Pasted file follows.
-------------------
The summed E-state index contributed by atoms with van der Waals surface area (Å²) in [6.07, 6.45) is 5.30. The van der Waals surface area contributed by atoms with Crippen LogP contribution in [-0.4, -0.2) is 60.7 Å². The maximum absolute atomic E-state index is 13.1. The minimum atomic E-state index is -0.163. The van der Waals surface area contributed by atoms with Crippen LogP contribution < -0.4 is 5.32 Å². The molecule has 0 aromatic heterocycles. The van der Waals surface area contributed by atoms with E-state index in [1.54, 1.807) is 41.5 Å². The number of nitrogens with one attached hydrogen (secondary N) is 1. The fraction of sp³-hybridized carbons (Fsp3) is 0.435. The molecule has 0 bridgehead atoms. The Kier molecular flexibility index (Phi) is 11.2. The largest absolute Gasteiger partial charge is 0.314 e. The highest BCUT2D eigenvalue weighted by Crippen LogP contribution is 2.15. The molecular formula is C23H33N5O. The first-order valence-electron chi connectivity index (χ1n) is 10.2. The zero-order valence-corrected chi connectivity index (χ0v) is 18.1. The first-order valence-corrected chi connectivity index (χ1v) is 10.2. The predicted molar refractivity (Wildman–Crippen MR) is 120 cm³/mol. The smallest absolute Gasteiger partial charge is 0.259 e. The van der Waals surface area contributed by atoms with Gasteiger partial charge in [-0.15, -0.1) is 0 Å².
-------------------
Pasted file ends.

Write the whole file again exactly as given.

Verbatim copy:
The summed E-state index contributed by atoms with van der Waals surface area (Å²) in [6.07, 6.45) is 5.30. The van der Waals surface area contributed by atoms with Crippen LogP contribution in [-0.4, -0.2) is 60.7 Å². The maximum absolute atomic E-state index is 13.1. The minimum atomic E-state index is -0.163. The van der Waals surface area contributed by atoms with Crippen LogP contribution < -0.4 is 5.32 Å². The molecule has 0 aromatic heterocycles. The van der Waals surface area contributed by atoms with E-state index in [1.54, 1.807) is 41.5 Å². The number of nitrogens with one attached hydrogen (secondary N) is 1. The fraction of sp³-hybridized carbons (Fsp3) is 0.435. The molecule has 0 bridgehead atoms. The Kier molecular flexibility index (Phi) is 11.2. The largest absolute Gasteiger partial charge is 0.314 e. The highest BCUT2D eigenvalue weighted by Crippen LogP contribution is 2.15. The molecular formula is C23H33N5O. The first-order valence-electron chi connectivity index (χ1n) is 10.2. The zero-order valence-corrected chi connectivity index (χ0v) is 18.1. The first-order valence-corrected chi connectivity index (χ1v) is 10.2. The predicted molar refractivity (Wildman–Crippen MR) is 120 cm³/mol. The smallest absolute Gasteiger partial charge is 0.259 e. The van der Waals surface area contributed by atoms with Gasteiger partial charge in [-0.15, -0.1) is 0 Å².